Italian’s search hits rough patch as locals differ with authorities

Abducted Italian aid worker Sylvia Constanza Romano.
The story of the kidnap of a 23-year-old Italian aid worker and her search by a contingent of security officers in three counties is full of paradoxes.

Sylvia Constanza Romano, who was in charge of Africa Milele Onlus orphanage, was abducted on November 20, 2018 from the sleepy Chakama shopping centre, 80km west of Malindi town, Kilifi County.

More than 100 people from Chira, Assa and Bilisa villages of Garsen, Tana River County, have been arrested and questioned.

To date, Kenyan authorities have maintained her captors were “local ordinary thugs” while Italy insists they were “armed herders”. The two states have not labelled it a terror attack. But a tour in Tana River and Lamu reveals that the operation has now concentrated in the expansive Boni Forest, which straddles the Kenya-Somalia border, the bastion of Al Shabaab terror group.

Although security officials deny the involvement of Al Shabaab in the abduction the expanded operation to cover the entire Boni Forest contradicts that stand.

A police source says operation commanders are yet to sanction a full blast operation to trail abductors into the forest, fearing that the Italian could be used as a bait to lure them into a trap.

Hasty pursuit

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Kenya Defence Forces (KDF) troops have been victims of Improvised Explosive Devises (IEDs) or ambushes by the militants and fear among the commanders is that a hasty pursuit could be detrimental to rescuers.

In December last year, the Italian press reported that Romano had begun negotiations with the captors but failed to say who the assailants were.

We also established that locals and security agents are battling to control the narrative of Romano’s kidnap.

Afraid of a possible full-scale military operation, which has in the past led to severe atrocities in Tana River, elders are keen to advance the theory that the woman has been moved from the area.

“Local elders informed the security team that the lady was being held at Assa area near Garsen but they hesitated and we believe she was moved from here,” says Abdi Hassan.

Hassan, a Wardei community elder, says many locals had been tortured by security agents conducting the operation.

“This (torture) has led to mistrust between locals and security officers, which has derailed the operation. People here cannot even talk to strangers like you,” says Mzee Hassan.

But security officials appear to be keen to dismiss any theory to keep people in the dark.

“I cannot discuss an ongoing security operation,” said Interior CS Fred Matiang’i in Mombasa when asked about the operation. This has been a common response by all top security officials.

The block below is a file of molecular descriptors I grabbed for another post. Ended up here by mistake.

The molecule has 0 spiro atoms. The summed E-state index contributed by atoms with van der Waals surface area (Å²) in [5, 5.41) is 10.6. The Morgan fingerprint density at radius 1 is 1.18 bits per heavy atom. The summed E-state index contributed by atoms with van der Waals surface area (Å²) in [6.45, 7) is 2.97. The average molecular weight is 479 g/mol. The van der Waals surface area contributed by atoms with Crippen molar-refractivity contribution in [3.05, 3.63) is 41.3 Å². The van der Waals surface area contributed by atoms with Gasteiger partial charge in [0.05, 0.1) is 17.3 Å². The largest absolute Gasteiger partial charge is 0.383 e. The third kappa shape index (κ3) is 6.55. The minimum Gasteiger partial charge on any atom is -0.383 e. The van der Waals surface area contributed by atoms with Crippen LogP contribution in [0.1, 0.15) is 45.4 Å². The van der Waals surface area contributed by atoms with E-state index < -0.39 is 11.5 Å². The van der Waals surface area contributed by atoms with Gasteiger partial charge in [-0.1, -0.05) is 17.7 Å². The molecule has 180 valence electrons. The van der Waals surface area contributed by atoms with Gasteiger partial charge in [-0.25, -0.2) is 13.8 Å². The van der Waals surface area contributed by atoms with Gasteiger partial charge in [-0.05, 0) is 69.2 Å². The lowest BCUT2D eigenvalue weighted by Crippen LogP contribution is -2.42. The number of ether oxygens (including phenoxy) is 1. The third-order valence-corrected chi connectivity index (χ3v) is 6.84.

Efforts to get a comment from Tana River County Commander Patrick Okeri or the new Coast region Police Commander Marcus Ochola were futile. Their phones went unanswered.

The number of victims of torture has continued to swell as locals and human rights activists accuse the media and senior government officials of giving a blind eye to their woes.

At Chakama, we met Mzee Ali Mohamed and when asked about Romano, he heaved a deep breath, gazed at us through half-closed eyes and calmly walked away.

In Issa village, we find Ms Halima Mohamed, an expectant mother who is nursing injuries after she was allegedly beaten by police officers and left bleeding. She can’t walk and complains of pain.

In the next homestead, one-year-old Mahmoud Hassan is nursing head injuries after he was allegedly pushed out of a police Land Rover when his mother Fatuma Mariam was arrested.

The victims were tortured on December 5 last year after a single long hair of a Caucasian person was found near their villages, according to the locals.

“Our fact-finding mission in the area revealed that people are afraid to even share information because of police brutality,” said Francis Auma, Muslims for Human Rights (Muhuri) Rapid Response Officer.

He said Muhuri has raised the matter with the National Police Service senior officials in the area and “we are happy that the police service top hierarchy has instituted a probe.”

The rescue operation is being carried out by KDF, the regular police, General Service Unit (GSU), Kenya Wildlife Service (KWS) and Administration Police (AP) officers.

Other than claims of brutality, the search operation itself is shrouded in contradictions. It has emerged that not the locals, police or even the intelligence agency have established the motive of the kidnap. This is despite the arrest and interrogation of one of the key suspects, Ibrahim Adhan Omar, who Inspector General of Police Joseph Boinnet placed a bounty on over the abduction. Omar was arrested on December 9 last year at Bangale in Tana River North Sub-county and, according to police sources, he was driven to Garissa in North Eastern for interrogation.

His alleged conspirators, Yusuf Kuno Adan and Said Adan Abdi, are yet to be arrested. Kenya and Italian authoritieshave dismissed the assertion that the kidnappers were terrorists.

Locals interviewed say the three captors rented a lodging less than 20 metres from where the Italian lived ostensibly to survey of the area. Two other abductors are believed to be local youths.

Five people were shot and injured as the assailants waylaid Romano. They then ordered her to hike a motorbike and fled with her into a thick forest. The two motorbikes were later recovered in a forest.

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Italian aid workerSylvia Constanza RomanoAl Shabaab